This version of “Total Recall” suffers from a fatal flaw: not getting its ass to Mars. Director Len Wiseman (“Underworld”) has crafted a slick, lens-flared world torn in two by chemical warfare, but keeping the action Earth-bound turns the film into a dull, anonymous sci-fi slog. The futuristic cityscapes populated with flying cars zipping through canyons of neon signs are never as effective as the papiermâché Martian caves from the original and feel like they could have been lifted wholesale from “Blade Runner” or “The Fifth Element” or even “Star Wars: Episode II – Attack of the Clones.”  Outside of the clearly-enjoying-himself Cranston, the cast doesn’t fare any better. Farrell’s Quaid is a bland, less tormented Jason Bourne, Beckinsale is merely playing an evil version of her acrobatic hero from the “Underworld” movies, and Jessica Biel is just a pretty actress wearing frumpy military-style clothing and shooting guns.  Implant a positive memory and watch the original version on DVD instead.

New Year’s Eve

December 9, 2011 by  
Filed under Reviews

Starring: Sarah Jessica Parker, Jessica Biel, Ashton Kutcher
Directed by: Gary Marshall (“Valentine’s Day”)
Written by: Katherine Fugate (“Valentine’s Day”)

Forget about eating healthier or going to the gym more often. Don’t worry about watching less TV or cutting back on coffee in the morning. If you really want to make a New Year’s resolution that will benefit your well-being, promise yourself not to feed the holiday cinematic beast called “New Year’s Eve,” the second purposeless celebrity mishmash rom-com brought to you by Hollywood nice-guy director Gary Marshall (“Pretty Woman”).

It’s been quite a while since Marshall has given audiences anything with substance. Unless you liked the torturously unfunny “Valentine’s Day” of last year, there’s no need to subject yourself to the same humdrum narrative pattern screenwriter Katherine Fugate has tried once again to pass off as something resembling a logical script. As if “Valentine’s Day” never happened, Fugate fails to realize that squeezing a sizeable series of storylines into one movie is like force feeding a full person. There is literally no room to expand on anything and – more than likely – things are bound to get messy.

Even more curious than the shameful script is the fact that so many high-profile stars decided to add their name to the swelling cast. Sure, money (and what was probably a short production schedule) talks, but actors like Robert De Niro, Halle Berry and Hilary Swank can’t be that hard up for work to take on a project as thinly-written as this. They should’ve known something was wrong when the New York City they inhabit in this movie is one where comedian Seth Meyers has a chance to make babies with Jessica Biel.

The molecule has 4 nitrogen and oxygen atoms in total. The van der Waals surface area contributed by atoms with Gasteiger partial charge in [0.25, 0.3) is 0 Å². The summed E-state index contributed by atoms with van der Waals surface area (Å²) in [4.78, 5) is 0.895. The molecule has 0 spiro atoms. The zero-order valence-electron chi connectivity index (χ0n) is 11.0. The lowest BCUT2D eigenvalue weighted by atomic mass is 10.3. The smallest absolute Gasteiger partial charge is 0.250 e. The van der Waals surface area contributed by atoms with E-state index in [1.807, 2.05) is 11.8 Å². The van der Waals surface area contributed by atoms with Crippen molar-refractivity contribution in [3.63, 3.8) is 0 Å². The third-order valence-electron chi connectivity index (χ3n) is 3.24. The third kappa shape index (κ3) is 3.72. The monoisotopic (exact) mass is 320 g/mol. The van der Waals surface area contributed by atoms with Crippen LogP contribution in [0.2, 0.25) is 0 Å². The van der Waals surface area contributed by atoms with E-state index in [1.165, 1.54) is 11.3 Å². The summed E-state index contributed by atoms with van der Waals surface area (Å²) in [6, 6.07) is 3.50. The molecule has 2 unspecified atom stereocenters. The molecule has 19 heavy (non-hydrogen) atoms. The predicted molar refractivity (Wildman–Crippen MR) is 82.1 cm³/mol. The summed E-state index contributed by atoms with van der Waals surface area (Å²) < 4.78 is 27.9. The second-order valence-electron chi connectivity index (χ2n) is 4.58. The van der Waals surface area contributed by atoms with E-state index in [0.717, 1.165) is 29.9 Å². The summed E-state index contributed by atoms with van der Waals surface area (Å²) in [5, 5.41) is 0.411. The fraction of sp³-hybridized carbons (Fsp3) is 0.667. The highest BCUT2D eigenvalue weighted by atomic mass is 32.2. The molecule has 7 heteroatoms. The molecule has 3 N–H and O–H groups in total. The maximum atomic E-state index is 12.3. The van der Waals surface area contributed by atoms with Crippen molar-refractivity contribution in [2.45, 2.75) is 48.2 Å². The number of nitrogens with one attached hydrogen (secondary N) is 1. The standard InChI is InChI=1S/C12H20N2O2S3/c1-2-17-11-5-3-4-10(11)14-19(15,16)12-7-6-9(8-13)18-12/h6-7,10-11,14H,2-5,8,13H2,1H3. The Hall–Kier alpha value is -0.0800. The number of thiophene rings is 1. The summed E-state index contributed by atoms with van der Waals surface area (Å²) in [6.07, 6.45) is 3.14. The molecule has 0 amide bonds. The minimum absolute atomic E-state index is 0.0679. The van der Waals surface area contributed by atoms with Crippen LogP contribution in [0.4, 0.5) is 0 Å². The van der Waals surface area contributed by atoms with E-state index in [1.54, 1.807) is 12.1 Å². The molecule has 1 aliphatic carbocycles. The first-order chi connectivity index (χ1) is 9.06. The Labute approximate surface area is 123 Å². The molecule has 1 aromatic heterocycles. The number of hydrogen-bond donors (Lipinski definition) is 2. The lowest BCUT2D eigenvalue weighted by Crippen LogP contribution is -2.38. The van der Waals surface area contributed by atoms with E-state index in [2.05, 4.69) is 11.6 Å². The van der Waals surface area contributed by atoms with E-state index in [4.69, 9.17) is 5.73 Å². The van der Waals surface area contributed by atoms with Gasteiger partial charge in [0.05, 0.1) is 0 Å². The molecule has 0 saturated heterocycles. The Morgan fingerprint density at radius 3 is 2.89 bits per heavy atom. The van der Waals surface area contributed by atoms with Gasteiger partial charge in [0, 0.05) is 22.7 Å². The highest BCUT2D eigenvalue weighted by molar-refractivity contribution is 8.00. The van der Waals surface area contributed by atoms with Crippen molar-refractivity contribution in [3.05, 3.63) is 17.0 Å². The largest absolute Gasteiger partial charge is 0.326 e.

Valentine’s Day

February 12, 2010 by  
Filed under Reviews

Starring: Ashton Kutcher, Jennifer Garner, Jamie Foxx
Directed by: Garry Marshall (“Georgia Rule”)
Written by: Katherine Fugate (“The Prince and Me”)

Doing a shameless impersonation of director/writer Richard Curtis’ 2003 witty and warm romantic comedy “Love Actually,” the Hollywood-star-laden “Valentine’s Day” is a movie that’s all dressed up with nowhere to go.

Flashing an attractive cast of audience favorites including Julia Roberts (“Duplicity”), Bradley Cooper (“The Hangover”), and Taylor Lautner (“New Moon”) – among a laundry list of others – director Garry Marshall (“Georgia Rule”) takes a poorly-written multi-narrative penned by Katherine Fugate (“The Prince and Me”) and hauls it through the same cliché and predictable plot points usually reserved for this type of cinematic fluff. It’s no wonder sensitive women everywhere have to drag their significant others to the movies for date night. When a feature is as contrived as “Valentine’s Day,” not even a pajama party with Jessica Alba, Jennifer Garner, and Jessica Biel is reason enough for anyone to endure over two hours (and yes, it feels like it) of unbearable schmaltz.

Without going into too much detail with the storylines – which all somehow connect in the most absurd ways – “Valentine’s Day” spends much of its runtime with Ashton Kutcher on screen as Reed Bennett, the owner of a popular flower shop in L.A. who has just proposed to his girlfriend Morley (Alba) and is ready to settle down and start a family. But like all these sad-sack characters, love is not in the air for Reed and he is left all alone with only his employee (George Lopez) to help mend his broken heart.

More lovesick vignettes follow that are just as sparse on romance and narrative appeal. Jamie Foxx plays a sportscaster who hates V-Day, but is assigned to produce a story by his boss (Kathy Bates); Biel plays a publicist whose client (Eric Dane) is contemplating retirement from pro-football; Patrick Dempsey flexes his acting range to play a cheating cardiologist having an affair with Garner; Cooper and Roberts play strangers who meet on an airplane and make small talk; Bryce Robinson plays a kid in love; Emma Roberts and Carter Jenkins play teens in love; Topher Grace and Anne Hathaway play young adults in love; Hector Elizondo and Shirley MacLaine play old people in love; and Taylor Lautner and Taylor Swift dole out so much cuteness, you don’t know how the word “cute” even existed before this movie.